Eve Pearlman: May flowers
On a sunny Saturday morning a few weeks ago I arrived at the home of a nearby family for what their Evite billed as a garden work party in the old-fashioned, barn-raising/many-hands-make-light-work tradition. Drinks and sandwiches and babysitting provided. The goal? Transform the water-guzzling grassy patch of earth in front of their home into a cheerful area of low-water-using flowering plants.
“I love blossoms,” said my neighbor, Anne. “And the grass required a ton of water and chemicals and work to keep it lush.” Because, of course, if you think about it, year-round-thirsty lawns make no sense in climate like Alameda’s.
Arriving at 9 a.m. with my gardening gloves in hand, there were already a dozen people hard at work in Anne and Gregg’s yard. Someone was shoveling soil to bring up the grade, another helper was carefully digging up a dogwood to transplant, and someone else was marking out the path for the stepping stones.
And though the work party organizers promised chore reciprocity, I don’t think anyone was particularly interested in banking hours. We were there because lending a hand is a fulfilling community experience.
For their front yard redesign the couple hired Kahli Waters of Peace of Earth Gardens. Waters, who has designed, installed and maintained gardens in the Bay Area for the last decade, says she got rolling on what she calls ‘build-your-garden parties’ a few years ago when some friends wanted to rehab a weedy strip outside their Oakland apartment building. They called their work party Mulching for Margaritas, and the endeavor was a great success. “It brought that small neighborhood together,” says Waters.
Since then Waters has helped with about a dozen garden work parties, and she enjoys the community spirit they create. “My granny had a farm in Idaho,” she said. “And people regularly came together to work on big projects, and it was always fun — as a kid it felt just like a party.”
I was assigned to plant the median strip with vinca minor (periwinkle), and worked trowel to trowel with one worker to fill the oft-neglected area between sidewalk and street. We finished quickly, satisfied to stand back and look over the dozens of little plants ready to grow. Then we set to work on planting dymondia in the awkward area between the driveway’s two lines of concrete. As we worked, people came and went, some of whom I knew, some I did not. I kept my head down, intent on finishing my small part of the task. And then, before heading off to a day of errands, I consumed the material part of my reward — an excellent veggie sandwich.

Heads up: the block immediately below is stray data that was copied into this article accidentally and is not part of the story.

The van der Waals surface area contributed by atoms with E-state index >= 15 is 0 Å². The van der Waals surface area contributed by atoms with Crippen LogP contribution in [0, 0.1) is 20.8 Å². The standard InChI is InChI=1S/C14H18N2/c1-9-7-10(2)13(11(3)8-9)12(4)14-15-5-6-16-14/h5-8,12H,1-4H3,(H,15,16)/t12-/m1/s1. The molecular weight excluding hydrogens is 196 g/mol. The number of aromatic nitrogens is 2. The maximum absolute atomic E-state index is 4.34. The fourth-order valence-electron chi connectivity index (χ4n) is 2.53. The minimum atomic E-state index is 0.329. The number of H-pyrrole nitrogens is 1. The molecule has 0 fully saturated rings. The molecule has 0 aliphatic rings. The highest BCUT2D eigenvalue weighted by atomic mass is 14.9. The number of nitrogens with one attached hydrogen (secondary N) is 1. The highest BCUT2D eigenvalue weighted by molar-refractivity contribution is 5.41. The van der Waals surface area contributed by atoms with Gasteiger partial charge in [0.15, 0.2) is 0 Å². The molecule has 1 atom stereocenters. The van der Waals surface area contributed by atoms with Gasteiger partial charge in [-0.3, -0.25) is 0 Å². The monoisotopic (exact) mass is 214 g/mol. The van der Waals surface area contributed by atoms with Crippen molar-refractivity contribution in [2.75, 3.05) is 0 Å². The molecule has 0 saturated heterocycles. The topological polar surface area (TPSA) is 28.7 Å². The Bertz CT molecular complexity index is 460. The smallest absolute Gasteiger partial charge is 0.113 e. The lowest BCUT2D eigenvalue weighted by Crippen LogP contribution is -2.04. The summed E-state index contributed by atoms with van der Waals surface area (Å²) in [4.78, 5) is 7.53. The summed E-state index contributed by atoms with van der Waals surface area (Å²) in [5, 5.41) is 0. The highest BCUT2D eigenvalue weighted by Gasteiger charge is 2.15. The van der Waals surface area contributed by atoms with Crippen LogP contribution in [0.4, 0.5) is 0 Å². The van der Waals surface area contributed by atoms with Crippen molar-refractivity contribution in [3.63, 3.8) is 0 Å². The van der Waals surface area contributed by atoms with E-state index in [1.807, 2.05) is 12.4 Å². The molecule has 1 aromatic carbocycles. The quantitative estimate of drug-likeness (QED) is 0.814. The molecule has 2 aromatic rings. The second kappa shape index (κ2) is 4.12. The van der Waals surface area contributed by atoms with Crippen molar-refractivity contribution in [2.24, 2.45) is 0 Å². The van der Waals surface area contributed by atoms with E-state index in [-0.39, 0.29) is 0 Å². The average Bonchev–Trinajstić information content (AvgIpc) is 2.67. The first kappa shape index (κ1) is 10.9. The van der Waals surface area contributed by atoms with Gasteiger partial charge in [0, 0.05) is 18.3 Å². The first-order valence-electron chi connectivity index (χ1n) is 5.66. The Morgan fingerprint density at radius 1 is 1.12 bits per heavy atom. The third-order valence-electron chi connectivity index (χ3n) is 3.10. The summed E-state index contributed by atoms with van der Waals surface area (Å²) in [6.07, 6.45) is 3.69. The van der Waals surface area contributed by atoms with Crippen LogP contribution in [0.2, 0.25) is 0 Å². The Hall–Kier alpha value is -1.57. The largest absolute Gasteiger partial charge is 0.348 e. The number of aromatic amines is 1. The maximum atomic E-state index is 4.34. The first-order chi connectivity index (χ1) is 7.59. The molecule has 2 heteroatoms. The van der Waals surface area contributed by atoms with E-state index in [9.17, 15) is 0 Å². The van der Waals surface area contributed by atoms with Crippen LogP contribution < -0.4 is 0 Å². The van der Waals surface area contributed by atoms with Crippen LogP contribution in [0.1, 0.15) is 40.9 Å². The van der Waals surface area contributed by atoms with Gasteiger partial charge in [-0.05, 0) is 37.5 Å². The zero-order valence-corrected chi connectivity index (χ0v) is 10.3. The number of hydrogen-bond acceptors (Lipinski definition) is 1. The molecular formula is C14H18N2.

Driving by the reworked yard that evening just before dusk, I saw a landscape transformed. They’d built a berm and path across its center. And embedded in a thick layer of mulch was a sage called ‘Midnight Blue,’ gaura ‘Bee Blossom,’ lavetera ‘Kew Rose,’ lavenders, and the white cheerful blossoms of Santa Barbara daisies.
Waters says she learned as a child growing up in Tucson’s desert climate that water is precious. And today she is so passionate about conservation that she will neither install nor maintain lawns. “I plant what the Earth will support here in our climate,” she says. Fortunately, Alameda’s weather gives her many options. Plants native to the Bay Area do well of course, but so also do many Mediterranean and South African plants.
It is well known that lawns are an English invention. And while lawns make sense when they can be ‘mowed’ by sheep rather than by exhaust-producing mowers (an EPA study found that in some urban areas, up to 5 percent of smog is due to single-stroke gasoline engines like those that power lawn mowers) and when the rain is regular enough to sustain them, they make no sense in climates such as ours where we can, as we know, go for seven months without a single drop of water from the sky.
It is also interesting that the old English lawns were not at all the chemical-requiring bastions of uniformity to which many now aspire. (“I don’t use anything toxic,” says Waters, “because it all drains into the Bay.”) Lawns of yore were made up of a large variety of ‘meadow plants’ such as clover and chamomile.
The Saturday garden work party was a win-win-win. Alamedans helping Alamedans, the streets beautified, and the creation of a small zone of free of chemicals and wasted water.
“Everyone walks by and comments on how nice the yard is,” says a satisfied Anne. “And they also say how much more beautiful our house looks now.”
You can reach Kahli Waters at firstname.lastname@example.org.
Eve Pearlman offers her take on Alameda’s stories, big and small, every other Friday on The Island. Contact her at email@example.com.